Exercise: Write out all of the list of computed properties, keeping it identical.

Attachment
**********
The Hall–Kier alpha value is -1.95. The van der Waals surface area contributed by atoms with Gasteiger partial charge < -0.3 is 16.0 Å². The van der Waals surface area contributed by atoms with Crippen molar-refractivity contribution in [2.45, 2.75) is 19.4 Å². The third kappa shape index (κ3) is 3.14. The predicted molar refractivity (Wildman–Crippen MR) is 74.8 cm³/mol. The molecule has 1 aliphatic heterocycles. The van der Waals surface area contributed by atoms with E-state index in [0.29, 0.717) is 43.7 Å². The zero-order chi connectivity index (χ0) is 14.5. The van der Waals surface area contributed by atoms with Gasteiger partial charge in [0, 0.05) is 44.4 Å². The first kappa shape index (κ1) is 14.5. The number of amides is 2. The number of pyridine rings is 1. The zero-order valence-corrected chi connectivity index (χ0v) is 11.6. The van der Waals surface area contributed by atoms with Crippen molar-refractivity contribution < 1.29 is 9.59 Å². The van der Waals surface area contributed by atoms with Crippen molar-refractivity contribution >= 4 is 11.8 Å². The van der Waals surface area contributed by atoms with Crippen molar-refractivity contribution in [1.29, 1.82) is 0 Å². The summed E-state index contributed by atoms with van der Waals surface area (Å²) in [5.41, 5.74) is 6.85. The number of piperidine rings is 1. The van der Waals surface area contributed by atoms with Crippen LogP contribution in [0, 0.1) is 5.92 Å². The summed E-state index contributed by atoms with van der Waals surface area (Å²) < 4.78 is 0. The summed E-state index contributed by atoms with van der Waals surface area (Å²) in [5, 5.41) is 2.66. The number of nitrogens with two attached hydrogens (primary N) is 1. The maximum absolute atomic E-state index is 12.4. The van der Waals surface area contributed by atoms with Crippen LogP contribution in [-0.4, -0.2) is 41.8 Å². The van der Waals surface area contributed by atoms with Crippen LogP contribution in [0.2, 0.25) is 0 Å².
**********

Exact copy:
The Hall–Kier alpha value is -1.95. The van der Waals surface area contributed by atoms with Gasteiger partial charge < -0.3 is 16.0 Å². The van der Waals surface area contributed by atoms with Crippen molar-refractivity contribution in [2.45, 2.75) is 19.4 Å². The third kappa shape index (κ3) is 3.14. The predicted molar refractivity (Wildman–Crippen MR) is 74.8 cm³/mol. The molecule has 1 aliphatic heterocycles. The van der Waals surface area contributed by atoms with E-state index in [0.29, 0.717) is 43.7 Å². The zero-order chi connectivity index (χ0) is 14.5. The van der Waals surface area contributed by atoms with Gasteiger partial charge in [0, 0.05) is 44.4 Å². The first kappa shape index (κ1) is 14.5. The number of amides is 2. The number of pyridine rings is 1. The zero-order valence-corrected chi connectivity index (χ0v) is 11.6. The van der Waals surface area contributed by atoms with Crippen molar-refractivity contribution < 1.29 is 9.59 Å². The van der Waals surface area contributed by atoms with Crippen molar-refractivity contribution >= 4 is 11.8 Å². The van der Waals surface area contributed by atoms with Crippen molar-refractivity contribution in [1.29, 1.82) is 0 Å². The summed E-state index contributed by atoms with van der Waals surface area (Å²) in [5.41, 5.74) is 6.85. The number of piperidine rings is 1. The van der Waals surface area contributed by atoms with Crippen LogP contribution in [0, 0.1) is 5.92 Å². The summed E-state index contributed by atoms with van der Waals surface area (Å²) < 4.78 is 0. The summed E-state index contributed by atoms with van der Waals surface area (Å²) in [5, 5.41) is 2.66. The number of nitrogens with two attached hydrogens (primary N) is 1. The maximum absolute atomic E-state index is 12.4. The van der Waals surface area contributed by atoms with Crippen LogP contribution in [-0.4, -0.2) is 41.8 Å². The van der Waals surface area contributed by atoms with Crippen LogP contribution in [0.2, 0.25) is 0 Å².